All systems go

Just pausing to note that I saw my oncologist a few days ago for my once-every-4-months checkup. Got some reassurance on a few things:

As I’d read in many places, occasional twinges or stabs in my left breast are normal healing and could continue for some time. If cancer were to recur, it would be elsewhere, outside the area that was treated (ie, somewhere other than the left side of my chest).

My occasional cough, along with shortness of breath with even mild exertion, is the result of weakened chest muscles and general deconditioning. The doctor had no concern that anything is still amiss with my lungs.

Overall weakness, as I’d finally concluded, is not the result of medication but simply deconditioning. I need to exercise more to get back to what was normal before my surgery. Or preferably somewhat better. It was also suggested that I try to lose some weight (sure wish that 20 lbs I lost last summer had stayed off!), although I’m no heavier than I was before my surgery. (Come on, doc, it’s called weight training …)

While I’ve never thought of myself as “perky,” that was the word that came to mind when I tried to describe how I’ve felt since I switched from Aromasin (exemestane) to Femara (letrozole). I don’t feel as hopelessly fatigued, when just getting off the couch seemed impossible. It’s not that I’m now bouncing around the house, but I no longer think long and hard about whether doing something is worth the effort required just to get up. It hasn’t been a dramatic change. It’s more like I just realized one day that I’d been doing more everyday things than I had before. That alone should help strengthen muscles grown weak from inactivity. Plus I feel a bit more mentally alert.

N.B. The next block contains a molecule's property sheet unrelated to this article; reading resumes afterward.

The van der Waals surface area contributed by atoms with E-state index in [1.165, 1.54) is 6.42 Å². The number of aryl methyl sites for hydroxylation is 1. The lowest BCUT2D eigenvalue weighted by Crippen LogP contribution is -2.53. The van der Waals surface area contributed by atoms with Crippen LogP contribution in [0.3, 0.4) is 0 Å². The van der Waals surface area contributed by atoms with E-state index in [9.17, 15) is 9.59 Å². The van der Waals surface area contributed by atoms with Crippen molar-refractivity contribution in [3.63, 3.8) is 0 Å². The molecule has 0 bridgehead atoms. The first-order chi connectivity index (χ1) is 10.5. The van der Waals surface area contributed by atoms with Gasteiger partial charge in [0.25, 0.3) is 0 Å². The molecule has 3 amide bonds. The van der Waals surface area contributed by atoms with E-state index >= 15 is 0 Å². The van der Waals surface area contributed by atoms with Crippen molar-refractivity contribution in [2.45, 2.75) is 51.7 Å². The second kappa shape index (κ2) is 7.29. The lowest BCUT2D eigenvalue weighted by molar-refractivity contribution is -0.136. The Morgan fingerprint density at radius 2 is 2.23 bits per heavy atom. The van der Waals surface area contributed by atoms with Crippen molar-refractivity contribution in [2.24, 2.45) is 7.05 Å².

A few weeks ago, I got the lab work done to check my thyroid function (thyroid gland possibly caught some radiation last year and my primary care doctor had said I should check it three times a year). While my levels are still in the low-normal range where they’ve always been, she said there was room for a bit of improvement and increased my thyroid med from 50 mcg a day to 50 mcg three days a week and 75 mcg four days a week.

And a few other notes … I quit taking the grape seed extract for hot flashes. It seemed ineffective and the hot flashes are to be expected in the absence of all estrogen. Also, I quit taking the diuretic. Getting up 3-4 times a night was not acceptable and I’ve never had high blood pressure, so I opted for improved sleep and less overall dehydration (particularly my eyes). And I saw the dentist. Teeth are still happy.

As for the aching fingers, I’ve concluded they are simply the result of overuse and repetitive motion — the result of too much video gaming (oh yes, I do love my games). I should probably switch to Pokémon Go to exercise some larger muscles.



7 thoughts on “All systems go

  1. Jim Wheeler Saturday, August 20, 2016 / 8:14 am MDT

    Well done, PT! Many would have given up during your ordeal. But now that you’re back in regular living mode, here is a transcript of medical advice from my Asian doctor, Wun Hung Low:

    Q: Doctor, I’ve heard that cardiovascular exercise can prolong life. Is this true?
    A: Your heart only good for so many beats, and that it… Don’t waste on exercise. Everything wear out eventually. Speeding up heart not make you live longer; it like saying you extend life of car by driving faster. Want to live longer? Take nap.

    Q: Should I reduce my alcohol intake?
    A: No, not at all. Wine made from fruit. Brandy is distilled wine, that mean they take water out of fruity bit so you get even more of goodness that way. Beer also made of grain. Bottom up!

    Q: How can I calculate my body/fat ratio?
    A: Well, if you have body and you have fat, your ratio one to one. If you have two bodies, your ratio two to one, etc..

    Q: What are some of the advantages of participating in a regular exercise program?